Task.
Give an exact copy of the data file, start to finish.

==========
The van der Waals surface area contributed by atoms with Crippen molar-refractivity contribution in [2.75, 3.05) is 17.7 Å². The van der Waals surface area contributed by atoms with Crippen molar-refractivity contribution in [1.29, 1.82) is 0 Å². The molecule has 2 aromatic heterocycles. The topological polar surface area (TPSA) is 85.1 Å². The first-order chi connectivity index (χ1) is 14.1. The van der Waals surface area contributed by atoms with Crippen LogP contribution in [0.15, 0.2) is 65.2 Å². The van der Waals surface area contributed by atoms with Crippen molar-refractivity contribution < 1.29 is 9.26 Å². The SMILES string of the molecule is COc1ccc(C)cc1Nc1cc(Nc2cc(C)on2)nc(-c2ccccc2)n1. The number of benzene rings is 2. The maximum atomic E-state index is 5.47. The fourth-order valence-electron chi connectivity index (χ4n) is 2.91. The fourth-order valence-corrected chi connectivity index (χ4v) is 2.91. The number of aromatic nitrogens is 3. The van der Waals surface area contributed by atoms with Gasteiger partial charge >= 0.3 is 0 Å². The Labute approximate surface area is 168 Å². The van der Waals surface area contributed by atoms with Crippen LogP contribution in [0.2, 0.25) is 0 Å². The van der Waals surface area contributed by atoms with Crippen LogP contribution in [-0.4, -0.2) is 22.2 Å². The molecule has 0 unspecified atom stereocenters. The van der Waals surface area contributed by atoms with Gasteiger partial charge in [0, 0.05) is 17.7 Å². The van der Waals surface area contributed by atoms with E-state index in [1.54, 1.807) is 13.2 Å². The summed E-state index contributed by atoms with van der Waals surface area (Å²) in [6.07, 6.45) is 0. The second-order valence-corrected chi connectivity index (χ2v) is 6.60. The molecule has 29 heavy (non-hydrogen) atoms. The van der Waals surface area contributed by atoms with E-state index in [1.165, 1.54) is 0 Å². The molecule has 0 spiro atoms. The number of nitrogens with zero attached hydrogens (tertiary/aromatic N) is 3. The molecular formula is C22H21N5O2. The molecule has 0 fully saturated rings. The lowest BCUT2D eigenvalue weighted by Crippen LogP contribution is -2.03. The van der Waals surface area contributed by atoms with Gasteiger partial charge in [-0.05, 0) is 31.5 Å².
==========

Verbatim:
The van der Waals surface area contributed by atoms with Crippen molar-refractivity contribution in [2.75, 3.05) is 17.7 Å². The van der Waals surface area contributed by atoms with Crippen molar-refractivity contribution in [1.29, 1.82) is 0 Å². The molecule has 2 aromatic heterocycles. The topological polar surface area (TPSA) is 85.1 Å². The first-order chi connectivity index (χ1) is 14.1. The van der Waals surface area contributed by atoms with Crippen LogP contribution in [0.15, 0.2) is 65.2 Å². The van der Waals surface area contributed by atoms with Crippen molar-refractivity contribution < 1.29 is 9.26 Å². The SMILES string of the molecule is COc1ccc(C)cc1Nc1cc(Nc2cc(C)on2)nc(-c2ccccc2)n1. The number of benzene rings is 2. The maximum atomic E-state index is 5.47. The fourth-order valence-electron chi connectivity index (χ4n) is 2.91. The fourth-order valence-corrected chi connectivity index (χ4v) is 2.91. The number of aromatic nitrogens is 3. The van der Waals surface area contributed by atoms with Gasteiger partial charge >= 0.3 is 0 Å². The Labute approximate surface area is 168 Å². The van der Waals surface area contributed by atoms with Crippen LogP contribution in [0.2, 0.25) is 0 Å². The van der Waals surface area contributed by atoms with Crippen LogP contribution in [-0.4, -0.2) is 22.2 Å². The molecule has 0 unspecified atom stereocenters. The van der Waals surface area contributed by atoms with Gasteiger partial charge in [0, 0.05) is 17.7 Å². The van der Waals surface area contributed by atoms with E-state index in [1.54, 1.807) is 13.2 Å². The summed E-state index contributed by atoms with van der Waals surface area (Å²) in [6.07, 6.45) is 0. The second-order valence-corrected chi connectivity index (χ2v) is 6.60. The molecule has 29 heavy (non-hydrogen) atoms. The van der Waals surface area contributed by atoms with E-state index in [1.165, 1.54) is 0 Å². The molecule has 0 spiro atoms. The number of nitrogens with zero attached hydrogens (tertiary/aromatic N) is 3. The molecular formula is C22H21N5O2. The molecule has 0 fully saturated rings. The lowest BCUT2D eigenvalue weighted by Crippen LogP contribution is -2.03. The van der Waals surface area contributed by atoms with Gasteiger partial charge in [-0.05, 0) is 31.5 Å².